Marry Ann Falls, Cape Breton

Cape Breton
July, ‘82

It rained hard during the night but my tent kept me almost dry. In the
morning I backtracked to the bulletin board where I changed my message
to read—”I’m staying 7-21-82 at Mary Ann Falls. I will return
tomorrow.” Some tourists told me that the falls were a must-see, so
after I posted the message, I went for coffee and breakfast; now,
however, its time to get back into the foggy goop.

July 22

I’m presently sitting upstream from the falls. You can hardly hear the
roar of the falls above the sounds of the babbling creek. I’m in front
of a blazing campfire drying out, with a hot cup of coffee in my hand.
After an almost five-mile walk on a gravel road, I reached the falls
and proceeded to scope out the best photographic locations. After
taking some photos, I settled in to enjoy my surroundings. There was
enough early afternoon sun to entice some of the more adventurous
tourists to go swimming beneath the falls. I joined them for a little
while, but then it started to rain again. By late afternoon I was the
only person still hanging around. I’m in a no camping area, but
bicyclers have an invisible advantage, which I have never hesitated to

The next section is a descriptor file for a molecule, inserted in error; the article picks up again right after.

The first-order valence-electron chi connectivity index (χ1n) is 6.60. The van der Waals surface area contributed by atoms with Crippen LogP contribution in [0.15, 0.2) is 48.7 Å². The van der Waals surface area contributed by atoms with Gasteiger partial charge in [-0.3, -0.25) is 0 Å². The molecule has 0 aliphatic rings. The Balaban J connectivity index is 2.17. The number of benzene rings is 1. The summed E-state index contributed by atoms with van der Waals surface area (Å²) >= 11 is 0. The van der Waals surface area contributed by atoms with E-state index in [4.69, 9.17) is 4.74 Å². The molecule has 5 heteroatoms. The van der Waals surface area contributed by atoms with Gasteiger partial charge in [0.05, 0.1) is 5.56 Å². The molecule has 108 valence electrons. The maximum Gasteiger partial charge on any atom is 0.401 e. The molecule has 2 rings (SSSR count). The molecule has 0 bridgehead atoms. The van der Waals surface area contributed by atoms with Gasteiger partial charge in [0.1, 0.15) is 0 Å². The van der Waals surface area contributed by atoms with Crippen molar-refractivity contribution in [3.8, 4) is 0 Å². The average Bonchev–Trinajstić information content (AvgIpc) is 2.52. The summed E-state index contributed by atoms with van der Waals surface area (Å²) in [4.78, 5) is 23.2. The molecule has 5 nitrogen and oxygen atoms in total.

use. Any more company at this point would be a surprise, at least
until tomorrow. The weather guarantees it. So, for the rest of the
evening, it will be just my book and me—the frosting on the cake.

July, ˜82

I expected to find Mike back at the beach, but he was still a no
show. Only when I was cleaning my bike at a gas station did I finally
run into him. He had left his billfold in a phone booth and had to
backtrack to find it. He lost a whole day in the process. After he
told me his story, and after both of us had taken showers and had
eaten a dinner of tuna fish sandwiches, we were still no closer to
figuring out our future plans. Mike had re-figured his time and had
come up with a couple of extra days. He wanted to bicycle the entire
Cabet Trail. That sounded like a good idea to me except for the fact
that my time was running out also. I still had to bicycle back to
Michigan (not to mention that our sunny days had given way to clouds
and rain). I decided to head south instead. Mike would, upon his return, board a train and head back to Michigan, but first he would continue to bike around
the Cape. We parted on good terms. Our goodbyes were short, though. If
I had my way, goodbyes were always short.

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About bwinwnbwi

About me: Marvin Gaye’s song, "What’s Going On" was playing on the jukebox when I went up to the counter and bought another cup of coffee. When I got back, the painting on the wall next to where I was sitting jumped out at me, the same way it had done many times before. On it was written a diatribe on creativity. It was the quote at the bottom, though, that brought me back to this seat time after time. The quote had to do with infinity; it went something like this: Think of yourself as being in that place where infinity comes together in a point; where the infinite past and the infinite future meet, where you are at right now. The quote was attributed to Hermann Hesse, but I didn’t remember reading it in any of the books that I had read by him, so I went out and bought Hesse’s last novel, Magister Ludi. I haven’t found the quote yet, but I haven't tired of looking for it either.
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